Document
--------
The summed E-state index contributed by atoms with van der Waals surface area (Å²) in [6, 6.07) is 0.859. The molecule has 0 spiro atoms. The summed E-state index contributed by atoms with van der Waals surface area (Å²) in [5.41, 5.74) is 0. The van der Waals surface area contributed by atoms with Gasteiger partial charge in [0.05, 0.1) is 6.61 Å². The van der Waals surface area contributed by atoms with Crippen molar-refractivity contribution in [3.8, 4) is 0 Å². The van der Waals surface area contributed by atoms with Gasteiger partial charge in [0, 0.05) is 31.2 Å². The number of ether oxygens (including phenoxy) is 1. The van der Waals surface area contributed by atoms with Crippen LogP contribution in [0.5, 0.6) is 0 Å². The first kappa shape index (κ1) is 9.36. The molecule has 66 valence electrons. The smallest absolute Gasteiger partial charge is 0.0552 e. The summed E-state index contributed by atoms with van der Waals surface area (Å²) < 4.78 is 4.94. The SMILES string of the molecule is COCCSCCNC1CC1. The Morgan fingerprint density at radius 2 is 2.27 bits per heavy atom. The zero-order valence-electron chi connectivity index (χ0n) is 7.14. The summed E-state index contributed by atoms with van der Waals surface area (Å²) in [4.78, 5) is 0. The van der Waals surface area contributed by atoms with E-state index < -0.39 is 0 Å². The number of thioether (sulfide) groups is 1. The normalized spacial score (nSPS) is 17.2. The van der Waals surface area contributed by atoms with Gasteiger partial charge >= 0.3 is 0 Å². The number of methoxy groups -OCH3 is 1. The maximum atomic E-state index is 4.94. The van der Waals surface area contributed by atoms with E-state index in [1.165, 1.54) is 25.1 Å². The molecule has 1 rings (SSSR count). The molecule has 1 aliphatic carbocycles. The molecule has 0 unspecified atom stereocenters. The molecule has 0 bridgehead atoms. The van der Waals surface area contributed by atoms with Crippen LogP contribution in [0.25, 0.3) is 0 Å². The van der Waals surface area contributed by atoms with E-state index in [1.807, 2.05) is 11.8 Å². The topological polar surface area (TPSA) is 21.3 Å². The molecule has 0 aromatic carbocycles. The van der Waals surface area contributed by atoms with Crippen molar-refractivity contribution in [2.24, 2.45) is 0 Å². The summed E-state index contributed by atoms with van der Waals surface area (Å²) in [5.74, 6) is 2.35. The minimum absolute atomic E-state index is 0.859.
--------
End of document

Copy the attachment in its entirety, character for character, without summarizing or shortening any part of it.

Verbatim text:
The summed E-state index contributed by atoms with van der Waals surface area (Å²) in [6, 6.07) is 0.859. The molecule has 0 spiro atoms. The summed E-state index contributed by atoms with van der Waals surface area (Å²) in [5.41, 5.74) is 0. The van der Waals surface area contributed by atoms with Gasteiger partial charge in [0.05, 0.1) is 6.61 Å². The van der Waals surface area contributed by atoms with Crippen molar-refractivity contribution in [3.8, 4) is 0 Å². The van der Waals surface area contributed by atoms with Gasteiger partial charge in [0, 0.05) is 31.2 Å². The number of ether oxygens (including phenoxy) is 1. The van der Waals surface area contributed by atoms with Crippen LogP contribution in [0.5, 0.6) is 0 Å². The first kappa shape index (κ1) is 9.36. The molecule has 66 valence electrons. The smallest absolute Gasteiger partial charge is 0.0552 e. The summed E-state index contributed by atoms with van der Waals surface area (Å²) < 4.78 is 4.94. The SMILES string of the molecule is COCCSCCNC1CC1. The Morgan fingerprint density at radius 2 is 2.27 bits per heavy atom. The zero-order valence-electron chi connectivity index (χ0n) is 7.14. The summed E-state index contributed by atoms with van der Waals surface area (Å²) in [4.78, 5) is 0. The van der Waals surface area contributed by atoms with E-state index < -0.39 is 0 Å². The number of thioether (sulfide) groups is 1. The normalized spacial score (nSPS) is 17.2. The van der Waals surface area contributed by atoms with Gasteiger partial charge >= 0.3 is 0 Å². The number of methoxy groups -OCH3 is 1. The maximum atomic E-state index is 4.94. The van der Waals surface area contributed by atoms with E-state index in [1.165, 1.54) is 25.1 Å². The molecule has 1 rings (SSSR count). The molecule has 1 aliphatic carbocycles. The molecule has 0 unspecified atom stereocenters. The molecule has 0 bridgehead atoms. The van der Waals surface area contributed by atoms with Crippen LogP contribution in [0.25, 0.3) is 0 Å². The van der Waals surface area contributed by atoms with E-state index in [1.807, 2.05) is 11.8 Å². The topological polar surface area (TPSA) is 21.3 Å². The molecule has 0 aromatic carbocycles. The van der Waals surface area contributed by atoms with Crippen molar-refractivity contribution in [2.24, 2.45) is 0 Å². The summed E-state index contributed by atoms with van der Waals surface area (Å²) in [5.74, 6) is 2.35. The minimum absolute atomic E-state index is 0.859.